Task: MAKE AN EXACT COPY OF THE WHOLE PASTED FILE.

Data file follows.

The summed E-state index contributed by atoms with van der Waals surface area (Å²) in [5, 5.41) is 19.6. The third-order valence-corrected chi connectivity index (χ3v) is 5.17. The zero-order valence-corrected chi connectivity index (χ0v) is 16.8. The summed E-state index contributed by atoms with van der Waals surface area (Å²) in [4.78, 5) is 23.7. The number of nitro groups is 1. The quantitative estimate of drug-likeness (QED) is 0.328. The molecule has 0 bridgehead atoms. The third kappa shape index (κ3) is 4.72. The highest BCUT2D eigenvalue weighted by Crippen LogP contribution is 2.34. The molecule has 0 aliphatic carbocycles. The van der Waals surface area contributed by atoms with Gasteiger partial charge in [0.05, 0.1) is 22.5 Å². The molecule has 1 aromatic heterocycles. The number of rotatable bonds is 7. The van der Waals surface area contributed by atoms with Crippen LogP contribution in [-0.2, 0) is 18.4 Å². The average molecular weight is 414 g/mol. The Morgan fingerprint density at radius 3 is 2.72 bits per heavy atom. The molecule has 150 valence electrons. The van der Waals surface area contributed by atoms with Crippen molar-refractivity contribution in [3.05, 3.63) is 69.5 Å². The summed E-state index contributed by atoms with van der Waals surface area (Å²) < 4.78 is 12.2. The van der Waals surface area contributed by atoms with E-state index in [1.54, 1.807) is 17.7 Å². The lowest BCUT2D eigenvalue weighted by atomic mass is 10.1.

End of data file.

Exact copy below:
The summed E-state index contributed by atoms with van der Waals surface area (Å²) in [5, 5.41) is 19.6. The third-order valence-corrected chi connectivity index (χ3v) is 5.17. The zero-order valence-corrected chi connectivity index (χ0v) is 16.8. The summed E-state index contributed by atoms with van der Waals surface area (Å²) in [4.78, 5) is 23.7. The number of nitro groups is 1. The quantitative estimate of drug-likeness (QED) is 0.328. The molecule has 0 bridgehead atoms. The third kappa shape index (κ3) is 4.72. The highest BCUT2D eigenvalue weighted by Crippen LogP contribution is 2.34. The molecule has 0 aliphatic carbocycles. The van der Waals surface area contributed by atoms with Gasteiger partial charge in [0.05, 0.1) is 22.5 Å². The molecule has 1 aromatic heterocycles. The number of rotatable bonds is 7. The van der Waals surface area contributed by atoms with Crippen LogP contribution in [-0.2, 0) is 18.4 Å². The average molecular weight is 414 g/mol. The Morgan fingerprint density at radius 3 is 2.72 bits per heavy atom. The molecule has 150 valence electrons. The van der Waals surface area contributed by atoms with Crippen molar-refractivity contribution in [3.05, 3.63) is 69.5 Å². The summed E-state index contributed by atoms with van der Waals surface area (Å²) < 4.78 is 12.2. The van der Waals surface area contributed by atoms with E-state index in [1.54, 1.807) is 17.7 Å². The lowest BCUT2D eigenvalue weighted by atomic mass is 10.1.